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Go: A Kidd’s Guide to Graphic Design by Chip Kidd, Php749 at National Bookstores.

Because as Chip Kidd writes, you’re already a designer, whether you realize it or not.

example

Loaded with excellent examples. You know that you don’t have to use every font on your computer, right?

Replay: One of our favorite TED talks.

Every movie we see #42: Wes Anderson’s Grand Budapest Hotel is a box of macarons

April 19, 2014 By: jessicazafra Category: Books, Design, Movies 2 Comments →

40. A Handful of Dust. The book is hilarious, the movie is not.
41. Homefront. It’s finally happened. We’re tired of Jason Statham.

* * * * *

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Perhaps the word that best describes Wes Anderson movies is exquisite. They are beautiful, like well-curated museum exhibitions. The color palettes are carefully selected, as if the director had begun planning his movies not with notes but with fabric swatches.

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The compositions are symmetrical.

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The production design is elaborate (It makes you want to run home and redecorate).

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The art direction is meticulous.

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The filmmaking style is unapologetically mannered, that is, not particularly concerned with presenting life as it really is.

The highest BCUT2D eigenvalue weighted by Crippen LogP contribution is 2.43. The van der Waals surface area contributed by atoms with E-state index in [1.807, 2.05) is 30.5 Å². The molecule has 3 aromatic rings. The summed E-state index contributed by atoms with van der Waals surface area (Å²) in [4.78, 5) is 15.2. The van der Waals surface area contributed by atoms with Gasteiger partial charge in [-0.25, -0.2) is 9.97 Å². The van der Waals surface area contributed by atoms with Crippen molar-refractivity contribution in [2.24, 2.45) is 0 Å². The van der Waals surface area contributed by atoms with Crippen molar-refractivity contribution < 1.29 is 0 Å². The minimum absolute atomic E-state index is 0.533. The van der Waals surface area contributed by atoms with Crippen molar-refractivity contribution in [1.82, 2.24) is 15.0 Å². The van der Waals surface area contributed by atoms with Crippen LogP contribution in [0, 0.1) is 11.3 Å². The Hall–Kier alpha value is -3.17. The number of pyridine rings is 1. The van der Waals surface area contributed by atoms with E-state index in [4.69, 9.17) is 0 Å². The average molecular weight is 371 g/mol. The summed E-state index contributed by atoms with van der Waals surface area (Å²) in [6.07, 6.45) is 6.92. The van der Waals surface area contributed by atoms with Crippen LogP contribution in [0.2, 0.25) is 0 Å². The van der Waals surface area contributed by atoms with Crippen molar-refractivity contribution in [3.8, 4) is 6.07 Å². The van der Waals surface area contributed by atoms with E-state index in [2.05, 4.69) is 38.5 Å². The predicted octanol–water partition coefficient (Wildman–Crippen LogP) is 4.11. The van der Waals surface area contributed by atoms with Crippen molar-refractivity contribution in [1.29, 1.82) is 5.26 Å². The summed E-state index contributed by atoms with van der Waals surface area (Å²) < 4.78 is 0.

In short, the films of Wes Anderson are macarons. When the ingredients are fresh and mixed in the precise, perfect quantities, the result is delightful (Bottle Rocket, Rushmore, The Royal Tenenbaums). One miscalculation and the outcome can be precious, or cloyingly cute (We loathe Moonrise Kingdom with a passion. Granted, this is preferable to casual loathing). Balance must be achieved, or the audience goes home feeling slightly nauseous.

The Grand Budapest Hotel is a lovely box of macarons, an affectionate look at a more civilized era where everyone could expect courtesy, decorum, discretion and consideration on the basis of shared humanity. The catch is that this more civilized era may not ever have existed, but the longing for it is universal (The same way people who have read a lot of Mitteleuropean literature are nostalgic for the Habsburg empire without ever having been part of it). The filmmaker acknowledges this by putting the story of The Grand Budapest Hotel in a frame within a frame within a frame: a girl in the recent past reads a book written by a former guest of the hotel, who recalls a conversation in the more distant past with a former hotel employee, who tells a story from an even earlier time.

Macaron is apt because while it may be argued that The Grand Budapest Hotel is no more than a confection, it is a wonderful confection. If we’re going to risk diabetes and heart disease by eating dessert, it had better be a sublime dessert. Otherwise we might as well spoon lard out of a vat.

Verdict: Enthusiastically recommended. We like the way Wes Anderson acknowledges the work of Stefan Zweig, whom we “met” through one of our all-time favorite movies, Max Ophuls’s Letter From An Unknown Woman.

The Grand Budapest Hotel is now showing at Ayala Cinemas.